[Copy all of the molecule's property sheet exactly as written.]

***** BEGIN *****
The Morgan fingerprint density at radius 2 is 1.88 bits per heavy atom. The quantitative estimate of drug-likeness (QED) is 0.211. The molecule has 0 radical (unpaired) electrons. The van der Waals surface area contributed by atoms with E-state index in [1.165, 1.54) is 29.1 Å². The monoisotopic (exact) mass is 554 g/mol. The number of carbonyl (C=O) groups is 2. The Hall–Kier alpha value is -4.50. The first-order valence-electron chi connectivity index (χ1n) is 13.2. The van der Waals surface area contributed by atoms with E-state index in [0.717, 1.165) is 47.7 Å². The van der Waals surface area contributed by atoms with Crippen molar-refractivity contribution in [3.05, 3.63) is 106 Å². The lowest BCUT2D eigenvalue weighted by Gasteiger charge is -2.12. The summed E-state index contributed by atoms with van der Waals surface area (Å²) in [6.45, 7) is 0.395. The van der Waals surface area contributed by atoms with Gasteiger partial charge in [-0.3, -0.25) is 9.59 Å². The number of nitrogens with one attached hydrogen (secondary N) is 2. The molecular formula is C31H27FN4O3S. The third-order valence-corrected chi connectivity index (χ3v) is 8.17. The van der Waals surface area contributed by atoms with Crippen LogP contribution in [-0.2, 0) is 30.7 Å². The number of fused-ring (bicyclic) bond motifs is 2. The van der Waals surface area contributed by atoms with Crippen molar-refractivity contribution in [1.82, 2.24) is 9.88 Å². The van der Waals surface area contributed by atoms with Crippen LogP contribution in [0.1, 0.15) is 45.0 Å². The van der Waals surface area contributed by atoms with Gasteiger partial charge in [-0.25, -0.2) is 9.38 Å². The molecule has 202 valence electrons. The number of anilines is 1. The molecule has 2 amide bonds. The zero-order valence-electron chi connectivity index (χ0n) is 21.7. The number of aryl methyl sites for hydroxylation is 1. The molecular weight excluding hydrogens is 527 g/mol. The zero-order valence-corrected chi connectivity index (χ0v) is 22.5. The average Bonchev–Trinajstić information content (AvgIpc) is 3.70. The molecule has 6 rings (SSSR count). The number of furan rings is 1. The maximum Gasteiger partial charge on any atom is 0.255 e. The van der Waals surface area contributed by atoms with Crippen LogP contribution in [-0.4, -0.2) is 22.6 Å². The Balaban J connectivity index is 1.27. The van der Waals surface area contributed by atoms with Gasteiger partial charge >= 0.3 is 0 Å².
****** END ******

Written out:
The Morgan fingerprint density at radius 2 is 1.88 bits per heavy atom. The quantitative estimate of drug-likeness (QED) is 0.211. The molecule has 0 radical (unpaired) electrons. The van der Waals surface area contributed by atoms with E-state index in [1.165, 1.54) is 29.1 Å². The monoisotopic (exact) mass is 554 g/mol. The number of carbonyl (C=O) groups is 2. The Hall–Kier alpha value is -4.50. The first-order valence-electron chi connectivity index (χ1n) is 13.2. The van der Waals surface area contributed by atoms with E-state index in [0.717, 1.165) is 47.7 Å². The van der Waals surface area contributed by atoms with Crippen molar-refractivity contribution in [3.05, 3.63) is 106 Å². The lowest BCUT2D eigenvalue weighted by Gasteiger charge is -2.12. The summed E-state index contributed by atoms with van der Waals surface area (Å²) in [6.45, 7) is 0.395. The van der Waals surface area contributed by atoms with Gasteiger partial charge in [-0.3, -0.25) is 9.59 Å². The number of nitrogens with one attached hydrogen (secondary N) is 2. The molecular formula is C31H27FN4O3S. The third-order valence-corrected chi connectivity index (χ3v) is 8.17. The van der Waals surface area contributed by atoms with Crippen LogP contribution in [-0.2, 0) is 30.7 Å². The number of fused-ring (bicyclic) bond motifs is 2. The van der Waals surface area contributed by atoms with Crippen molar-refractivity contribution in [1.82, 2.24) is 9.88 Å². The van der Waals surface area contributed by atoms with Crippen LogP contribution in [0.1, 0.15) is 45.0 Å². The van der Waals surface area contributed by atoms with Gasteiger partial charge in [-0.25, -0.2) is 9.38 Å². The molecule has 202 valence electrons. The number of anilines is 1. The molecule has 2 amide bonds. The zero-order valence-electron chi connectivity index (χ0n) is 21.7. The number of aryl methyl sites for hydroxylation is 1. The molecular weight excluding hydrogens is 527 g/mol. The zero-order valence-corrected chi connectivity index (χ0v) is 22.5. The average Bonchev–Trinajstić information content (AvgIpc) is 3.70. The molecule has 6 rings (SSSR count). The number of furan rings is 1. The maximum Gasteiger partial charge on any atom is 0.255 e. The van der Waals surface area contributed by atoms with Crippen LogP contribution in [-0.4, -0.2) is 22.6 Å². The Balaban J connectivity index is 1.27. The van der Waals surface area contributed by atoms with Gasteiger partial charge >= 0.3 is 0 Å².